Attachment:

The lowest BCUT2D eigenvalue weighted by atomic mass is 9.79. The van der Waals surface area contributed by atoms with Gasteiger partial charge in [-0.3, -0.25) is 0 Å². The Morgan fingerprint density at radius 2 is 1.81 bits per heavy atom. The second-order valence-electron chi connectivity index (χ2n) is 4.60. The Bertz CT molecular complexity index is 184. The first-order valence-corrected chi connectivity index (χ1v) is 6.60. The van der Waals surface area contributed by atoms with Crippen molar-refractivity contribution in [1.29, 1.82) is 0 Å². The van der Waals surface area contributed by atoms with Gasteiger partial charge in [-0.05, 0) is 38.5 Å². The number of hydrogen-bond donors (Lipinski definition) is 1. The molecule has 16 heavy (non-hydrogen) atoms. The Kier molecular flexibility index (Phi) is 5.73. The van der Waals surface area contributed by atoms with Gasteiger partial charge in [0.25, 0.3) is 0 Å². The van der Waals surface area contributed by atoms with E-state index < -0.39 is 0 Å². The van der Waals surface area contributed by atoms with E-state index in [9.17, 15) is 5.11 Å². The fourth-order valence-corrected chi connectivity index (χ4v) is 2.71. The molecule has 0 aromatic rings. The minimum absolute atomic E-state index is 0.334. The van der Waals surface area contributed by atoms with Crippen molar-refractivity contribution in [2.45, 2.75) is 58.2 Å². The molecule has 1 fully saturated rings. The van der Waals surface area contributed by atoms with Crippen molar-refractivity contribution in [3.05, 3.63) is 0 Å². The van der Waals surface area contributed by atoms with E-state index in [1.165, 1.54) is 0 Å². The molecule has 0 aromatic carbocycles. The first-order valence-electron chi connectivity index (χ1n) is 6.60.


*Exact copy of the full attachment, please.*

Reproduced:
The lowest BCUT2D eigenvalue weighted by atomic mass is 9.79. The van der Waals surface area contributed by atoms with Gasteiger partial charge in [-0.3, -0.25) is 0 Å². The Morgan fingerprint density at radius 2 is 1.81 bits per heavy atom. The second-order valence-electron chi connectivity index (χ2n) is 4.60. The Bertz CT molecular complexity index is 184. The first-order valence-corrected chi connectivity index (χ1v) is 6.60. The van der Waals surface area contributed by atoms with Crippen molar-refractivity contribution in [1.29, 1.82) is 0 Å². The van der Waals surface area contributed by atoms with Gasteiger partial charge in [-0.05, 0) is 38.5 Å². The number of hydrogen-bond donors (Lipinski definition) is 1. The molecule has 16 heavy (non-hydrogen) atoms. The Kier molecular flexibility index (Phi) is 5.73. The van der Waals surface area contributed by atoms with Gasteiger partial charge in [0.25, 0.3) is 0 Å². The van der Waals surface area contributed by atoms with E-state index < -0.39 is 0 Å². The van der Waals surface area contributed by atoms with E-state index in [9.17, 15) is 5.11 Å². The fourth-order valence-corrected chi connectivity index (χ4v) is 2.71. The molecule has 0 aromatic rings. The minimum absolute atomic E-state index is 0.334. The van der Waals surface area contributed by atoms with Crippen molar-refractivity contribution in [2.45, 2.75) is 58.2 Å². The molecule has 1 fully saturated rings. The van der Waals surface area contributed by atoms with Crippen molar-refractivity contribution in [3.05, 3.63) is 0 Å². The van der Waals surface area contributed by atoms with E-state index in [1.165, 1.54) is 0 Å². The molecule has 0 aromatic carbocycles. The first-order valence-electron chi connectivity index (χ1n) is 6.60.